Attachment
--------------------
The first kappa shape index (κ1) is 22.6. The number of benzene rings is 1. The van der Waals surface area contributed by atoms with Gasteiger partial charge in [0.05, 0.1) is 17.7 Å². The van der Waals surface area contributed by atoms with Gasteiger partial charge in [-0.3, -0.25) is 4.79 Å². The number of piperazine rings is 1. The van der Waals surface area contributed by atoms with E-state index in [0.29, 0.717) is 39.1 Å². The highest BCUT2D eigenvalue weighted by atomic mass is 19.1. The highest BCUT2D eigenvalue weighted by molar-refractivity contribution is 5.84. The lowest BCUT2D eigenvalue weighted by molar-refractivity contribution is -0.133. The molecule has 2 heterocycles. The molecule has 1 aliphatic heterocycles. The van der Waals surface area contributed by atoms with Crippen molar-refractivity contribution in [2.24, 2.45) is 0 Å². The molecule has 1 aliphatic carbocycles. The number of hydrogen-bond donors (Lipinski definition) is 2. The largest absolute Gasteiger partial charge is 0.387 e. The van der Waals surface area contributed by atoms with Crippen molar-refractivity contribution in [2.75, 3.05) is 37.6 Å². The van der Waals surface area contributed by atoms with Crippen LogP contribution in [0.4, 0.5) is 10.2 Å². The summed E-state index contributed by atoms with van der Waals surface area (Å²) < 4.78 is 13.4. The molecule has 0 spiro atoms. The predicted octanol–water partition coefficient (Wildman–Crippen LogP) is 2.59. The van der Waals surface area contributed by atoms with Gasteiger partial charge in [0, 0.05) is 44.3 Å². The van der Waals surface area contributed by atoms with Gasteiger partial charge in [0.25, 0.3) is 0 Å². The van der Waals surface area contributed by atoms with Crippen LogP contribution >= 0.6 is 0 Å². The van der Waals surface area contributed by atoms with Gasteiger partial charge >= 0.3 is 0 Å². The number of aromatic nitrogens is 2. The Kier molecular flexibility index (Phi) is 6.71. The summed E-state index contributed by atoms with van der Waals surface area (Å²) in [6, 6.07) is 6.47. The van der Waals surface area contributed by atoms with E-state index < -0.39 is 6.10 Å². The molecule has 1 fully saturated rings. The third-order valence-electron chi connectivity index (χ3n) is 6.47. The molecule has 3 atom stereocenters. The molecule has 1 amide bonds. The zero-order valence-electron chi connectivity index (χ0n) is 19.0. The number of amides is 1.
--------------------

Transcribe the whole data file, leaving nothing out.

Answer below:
The first kappa shape index (κ1) is 22.6. The number of benzene rings is 1. The van der Waals surface area contributed by atoms with Gasteiger partial charge in [0.05, 0.1) is 17.7 Å². The van der Waals surface area contributed by atoms with Gasteiger partial charge in [-0.3, -0.25) is 4.79 Å². The number of piperazine rings is 1. The van der Waals surface area contributed by atoms with E-state index in [0.29, 0.717) is 39.1 Å². The highest BCUT2D eigenvalue weighted by atomic mass is 19.1. The highest BCUT2D eigenvalue weighted by molar-refractivity contribution is 5.84. The lowest BCUT2D eigenvalue weighted by molar-refractivity contribution is -0.133. The molecule has 2 heterocycles. The molecule has 1 aliphatic heterocycles. The van der Waals surface area contributed by atoms with Crippen molar-refractivity contribution in [2.24, 2.45) is 0 Å². The molecule has 1 aliphatic carbocycles. The number of hydrogen-bond donors (Lipinski definition) is 2. The largest absolute Gasteiger partial charge is 0.387 e. The van der Waals surface area contributed by atoms with Crippen molar-refractivity contribution in [2.75, 3.05) is 37.6 Å². The van der Waals surface area contributed by atoms with Crippen LogP contribution in [0.4, 0.5) is 10.2 Å². The summed E-state index contributed by atoms with van der Waals surface area (Å²) < 4.78 is 13.4. The molecule has 0 spiro atoms. The predicted octanol–water partition coefficient (Wildman–Crippen LogP) is 2.59. The van der Waals surface area contributed by atoms with Gasteiger partial charge in [0, 0.05) is 44.3 Å². The van der Waals surface area contributed by atoms with Gasteiger partial charge in [0.25, 0.3) is 0 Å². The van der Waals surface area contributed by atoms with Crippen LogP contribution >= 0.6 is 0 Å². The van der Waals surface area contributed by atoms with Gasteiger partial charge >= 0.3 is 0 Å². The number of aromatic nitrogens is 2. The Kier molecular flexibility index (Phi) is 6.71. The summed E-state index contributed by atoms with van der Waals surface area (Å²) in [6, 6.07) is 6.47. The van der Waals surface area contributed by atoms with E-state index < -0.39 is 6.10 Å². The molecule has 1 fully saturated rings. The third-order valence-electron chi connectivity index (χ3n) is 6.47. The molecule has 3 atom stereocenters. The molecule has 1 amide bonds. The zero-order valence-electron chi connectivity index (χ0n) is 19.0. The number of amides is 1.